3. Sorry to keep saying this but Tony Kelly is also the brother of James Kelly, a Labour MSP at Holyrood. Is there a bit of Party politics going on here too? (Prof B, if you need to remove this post I'll understand.)

    Also I would admire Mr Tony Kelly more if he challenged Salmond openly about the sort of "justice" Salmond and MacAskill stood for in their handling of the Megrahi case.

  4. I would admire Tony Kelly more if he hadn't just shrugged and said, "oh well there was only a 67% chance of winning anyway" when asked about Megrahi dropping his appeal.

    The fact that only 2/3rds of appearls referred by the SCCRC are successful has nothing to do with how likely any particular appeal is to be successful. He managed to make it sound as if he hadn't thought that much of his chances all along.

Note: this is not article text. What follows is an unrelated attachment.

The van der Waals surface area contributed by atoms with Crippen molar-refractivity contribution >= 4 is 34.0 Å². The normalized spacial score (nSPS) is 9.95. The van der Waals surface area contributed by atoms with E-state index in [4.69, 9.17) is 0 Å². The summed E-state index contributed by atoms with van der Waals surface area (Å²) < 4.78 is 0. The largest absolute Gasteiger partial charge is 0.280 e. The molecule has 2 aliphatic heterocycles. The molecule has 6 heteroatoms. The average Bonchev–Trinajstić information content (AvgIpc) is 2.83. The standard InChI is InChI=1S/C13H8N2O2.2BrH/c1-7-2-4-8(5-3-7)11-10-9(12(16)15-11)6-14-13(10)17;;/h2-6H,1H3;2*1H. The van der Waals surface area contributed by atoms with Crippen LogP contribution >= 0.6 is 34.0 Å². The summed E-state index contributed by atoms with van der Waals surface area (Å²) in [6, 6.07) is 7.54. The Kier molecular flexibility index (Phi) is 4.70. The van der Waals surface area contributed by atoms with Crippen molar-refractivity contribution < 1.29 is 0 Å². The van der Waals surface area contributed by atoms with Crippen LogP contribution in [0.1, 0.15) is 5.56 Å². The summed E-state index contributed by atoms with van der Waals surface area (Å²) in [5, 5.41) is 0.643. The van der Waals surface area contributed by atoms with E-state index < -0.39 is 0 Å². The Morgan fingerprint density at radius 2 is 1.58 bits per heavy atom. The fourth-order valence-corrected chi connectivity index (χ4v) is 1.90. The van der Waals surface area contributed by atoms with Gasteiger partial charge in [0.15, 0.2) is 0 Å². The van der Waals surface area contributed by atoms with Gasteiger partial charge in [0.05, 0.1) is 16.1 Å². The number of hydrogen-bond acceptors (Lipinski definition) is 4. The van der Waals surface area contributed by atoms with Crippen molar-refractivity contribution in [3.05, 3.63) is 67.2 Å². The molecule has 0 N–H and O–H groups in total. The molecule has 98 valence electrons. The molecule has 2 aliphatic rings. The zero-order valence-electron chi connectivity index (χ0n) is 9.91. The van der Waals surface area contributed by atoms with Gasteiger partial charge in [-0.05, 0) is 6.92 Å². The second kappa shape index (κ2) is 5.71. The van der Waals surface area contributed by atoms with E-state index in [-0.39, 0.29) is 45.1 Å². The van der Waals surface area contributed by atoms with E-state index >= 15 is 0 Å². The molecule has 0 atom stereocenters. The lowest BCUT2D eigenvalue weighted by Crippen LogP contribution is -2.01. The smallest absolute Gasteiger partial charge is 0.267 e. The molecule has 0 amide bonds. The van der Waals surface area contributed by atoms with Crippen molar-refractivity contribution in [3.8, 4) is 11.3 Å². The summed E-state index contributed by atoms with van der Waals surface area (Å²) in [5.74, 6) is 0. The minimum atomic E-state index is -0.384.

5. Yes Rolfe, I remember that quote from him.

  6. So Kelly going 'English' when the Scottish judicial system wont cut it for him - there's a contradiction in there somewhere, surely, which I'll go ponder.

  7. Surely the independence of Scots Law and the relevance of human rights are not mutually exclusive? Isn't it possible to tell the English Supreme Court to Foxtrot Oscar, but also uphold concerns surrounding Nat Fraser's conviction? I have a feeling that this should all have been handled better.